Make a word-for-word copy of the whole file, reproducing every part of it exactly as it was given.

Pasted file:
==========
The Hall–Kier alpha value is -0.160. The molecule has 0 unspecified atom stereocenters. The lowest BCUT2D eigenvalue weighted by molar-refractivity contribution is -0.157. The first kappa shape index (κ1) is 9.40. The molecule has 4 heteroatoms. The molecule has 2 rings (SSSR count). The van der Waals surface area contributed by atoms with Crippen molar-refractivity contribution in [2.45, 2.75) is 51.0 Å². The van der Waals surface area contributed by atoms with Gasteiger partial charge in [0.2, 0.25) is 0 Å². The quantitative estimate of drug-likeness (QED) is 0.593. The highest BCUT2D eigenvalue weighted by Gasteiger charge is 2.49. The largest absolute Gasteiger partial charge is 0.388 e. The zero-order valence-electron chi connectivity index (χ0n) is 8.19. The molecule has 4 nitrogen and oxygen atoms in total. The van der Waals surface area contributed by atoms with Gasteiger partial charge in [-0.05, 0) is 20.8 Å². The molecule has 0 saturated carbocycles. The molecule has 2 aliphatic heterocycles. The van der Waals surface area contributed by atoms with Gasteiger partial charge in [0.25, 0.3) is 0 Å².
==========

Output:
The Hall–Kier alpha value is -0.160. The molecule has 0 unspecified atom stereocenters. The lowest BCUT2D eigenvalue weighted by molar-refractivity contribution is -0.157. The first kappa shape index (κ1) is 9.40. The molecule has 4 heteroatoms. The molecule has 2 rings (SSSR count). The van der Waals surface area contributed by atoms with Crippen molar-refractivity contribution in [2.45, 2.75) is 51.0 Å². The van der Waals surface area contributed by atoms with Gasteiger partial charge in [0.2, 0.25) is 0 Å². The quantitative estimate of drug-likeness (QED) is 0.593. The highest BCUT2D eigenvalue weighted by Gasteiger charge is 2.49. The largest absolute Gasteiger partial charge is 0.388 e. The zero-order valence-electron chi connectivity index (χ0n) is 8.19. The molecule has 4 nitrogen and oxygen atoms in total. The van der Waals surface area contributed by atoms with Gasteiger partial charge in [-0.05, 0) is 20.8 Å². The molecule has 0 saturated carbocycles. The molecule has 2 aliphatic heterocycles. The van der Waals surface area contributed by atoms with Gasteiger partial charge in [0.25, 0.3) is 0 Å².